I got one of the most valuable opportunities to form a math club at my middle school to encourage and motivate girls to explore STEM and participate in math competitions. To do this, I invited four female mathematicians from Stanford and UC Berkeley as guest speakers to share words of advice and life lessons from their careers and how they got interested in math being female.

The speakers who taught so much about math from a different perspective were:

**Dr. Eugenia Malinnikova**: a mathematics professor at Stanford University. Dr. Malinnikova went to Princeton prior to becoming a professor where she was a von Neumann fellow during 2018-2019. She also won the Clay Research Award in 2017. Dr. Malinnikova earned her Ph.D. in 1999 from St. Petersburg State University. She researches harmonic analysis, elliptic PDE, and potential theory.

**Dr. Alice Cortinovis**: a tenure-track researcher in the Department of Computer Science at the University of Pisa, Italy. Dr. Cortinovis received a Ph.D. from EPFL, Switzerland. She primarily does research on numerical linear algebra.

**Dr. Catherine Cannizzo**: a postdoctoral scholar at UC Berkeley. Dr. Cannizzo received a Ph.D. in 2019 from UC Berkeley and a bachelor’s and master’s in mathematics from the University of Oxford. She does research in the field of geometry.

**Dr. Krutika Tawri**: a professor of math at UC Berkeley. Her research focuses on deterministic and stochastic nonlinear Partial Differential Equations arising from fluid dynamics, geophysics, and material science. Dr. Tawri received a Ph.D. in mathematics from Indiana University.

All four amazing professors taught me the most priceless life lessons I want to share.

Dr. Malinnikova wisely stated, “There are very many different ways to enjoy mathematics.” I learned that mathematics can be enjoyed through competitions, making origami figures, pushing oneself to solve problems for fun, etc. She also explained, “There is so much development in the world in science, technology, and mathematics because we all think differently. We need people with different minds, backgrounds, and experiences to be successful.” This quote made me wonder if we all thought/acted/experienced everything the same, what would the world be like? Certainly not the thriving societies we live in today.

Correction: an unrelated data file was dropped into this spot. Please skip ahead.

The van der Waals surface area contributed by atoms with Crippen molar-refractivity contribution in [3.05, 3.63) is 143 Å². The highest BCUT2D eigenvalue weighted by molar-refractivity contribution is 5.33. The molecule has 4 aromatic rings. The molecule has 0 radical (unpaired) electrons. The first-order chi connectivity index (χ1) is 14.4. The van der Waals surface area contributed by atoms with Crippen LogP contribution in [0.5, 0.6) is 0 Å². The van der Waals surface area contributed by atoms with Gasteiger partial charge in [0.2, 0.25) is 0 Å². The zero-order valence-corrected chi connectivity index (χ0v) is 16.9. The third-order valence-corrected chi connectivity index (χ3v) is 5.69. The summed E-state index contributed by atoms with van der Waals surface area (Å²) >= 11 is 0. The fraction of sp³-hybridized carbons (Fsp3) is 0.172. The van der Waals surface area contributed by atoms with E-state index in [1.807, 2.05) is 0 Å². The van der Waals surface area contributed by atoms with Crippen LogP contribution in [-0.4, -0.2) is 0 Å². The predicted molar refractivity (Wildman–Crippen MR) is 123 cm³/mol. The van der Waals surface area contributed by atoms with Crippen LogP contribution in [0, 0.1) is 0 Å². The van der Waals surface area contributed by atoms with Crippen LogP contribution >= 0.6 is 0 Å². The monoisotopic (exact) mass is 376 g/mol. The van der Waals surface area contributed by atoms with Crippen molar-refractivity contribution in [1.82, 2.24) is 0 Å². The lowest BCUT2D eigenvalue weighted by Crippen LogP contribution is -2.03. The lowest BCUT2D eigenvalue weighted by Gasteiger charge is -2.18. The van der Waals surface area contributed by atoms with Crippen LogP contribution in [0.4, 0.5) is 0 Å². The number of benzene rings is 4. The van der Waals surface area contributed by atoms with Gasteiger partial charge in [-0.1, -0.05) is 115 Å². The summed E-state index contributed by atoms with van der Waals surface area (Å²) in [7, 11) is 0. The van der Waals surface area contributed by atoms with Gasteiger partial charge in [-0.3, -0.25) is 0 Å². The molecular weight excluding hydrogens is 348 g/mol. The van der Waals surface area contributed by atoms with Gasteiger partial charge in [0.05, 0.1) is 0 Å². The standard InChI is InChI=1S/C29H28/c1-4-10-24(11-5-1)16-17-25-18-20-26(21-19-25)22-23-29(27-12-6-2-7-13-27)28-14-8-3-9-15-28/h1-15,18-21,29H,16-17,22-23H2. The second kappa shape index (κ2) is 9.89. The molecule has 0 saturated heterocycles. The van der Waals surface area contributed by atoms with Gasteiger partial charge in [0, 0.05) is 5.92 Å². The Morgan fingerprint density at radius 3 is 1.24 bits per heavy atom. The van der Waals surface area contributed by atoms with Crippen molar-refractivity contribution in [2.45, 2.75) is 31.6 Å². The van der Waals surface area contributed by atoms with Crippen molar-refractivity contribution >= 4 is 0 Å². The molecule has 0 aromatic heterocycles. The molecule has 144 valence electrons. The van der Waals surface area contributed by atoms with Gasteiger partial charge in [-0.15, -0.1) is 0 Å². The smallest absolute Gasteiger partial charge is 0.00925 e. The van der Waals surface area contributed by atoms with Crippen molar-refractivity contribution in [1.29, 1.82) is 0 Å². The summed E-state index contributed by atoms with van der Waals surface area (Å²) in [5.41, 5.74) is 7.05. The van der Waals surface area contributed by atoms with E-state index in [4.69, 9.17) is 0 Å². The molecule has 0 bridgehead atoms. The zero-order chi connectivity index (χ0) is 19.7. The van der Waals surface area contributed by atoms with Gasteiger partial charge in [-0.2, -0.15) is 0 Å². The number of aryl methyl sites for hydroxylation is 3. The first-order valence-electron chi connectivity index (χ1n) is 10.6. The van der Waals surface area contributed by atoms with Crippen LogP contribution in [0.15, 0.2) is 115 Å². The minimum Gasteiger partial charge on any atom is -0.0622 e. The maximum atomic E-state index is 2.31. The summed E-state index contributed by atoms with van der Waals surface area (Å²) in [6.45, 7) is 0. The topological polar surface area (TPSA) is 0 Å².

Dr. Cortinovis also taught me a valuable lesson, “If a math competition goes well, that’s great! If it doesn’t, who cares? So, participate because you have nothing to lose.” I have never forgotten her quote because it applies to everyday life, such as school, work, and sports. I learned that if someone continues trying and never gives up, good results will follow. The effort counts more than the number of questions correctly answered.

“I actually met a lot of interesting people from math competitions. Like… I met my best friend,” Dr. Cortinovis explained. At this point, I felt that mathematics has it all: finding loved ones, sharing interests, and having lots of fun.

Dr. Tawri talked about the gender gap in mathematics, saying, “Math is about problem-solving and logical reasoning. It sees no gender, it sees no race. And that’s why I think it’s also extremely important to encourage young female mathematicians to join the community.” It just goes to show that although gender and race gaps may be discouraging, math is for everyone.

“Show the girls that math is not boring; it’s really fun. No matter what field you are in, you are going to end up using math in one form or the other,” Dr. Tawri explained. I learned that math may be portrayed as “tedious” or extremely frustrating but if you give it a chance, it can become one’s favorite hobby and part of life like it is for me.

“The field is really formed by the people doing it. And the more girls and gender-expansive youth doing math, the better the field becomes.” Dr. Cannizzo stated one of the most real facts is that the math field needs more diversity and the mathematicians are the ones who show the world what math can do.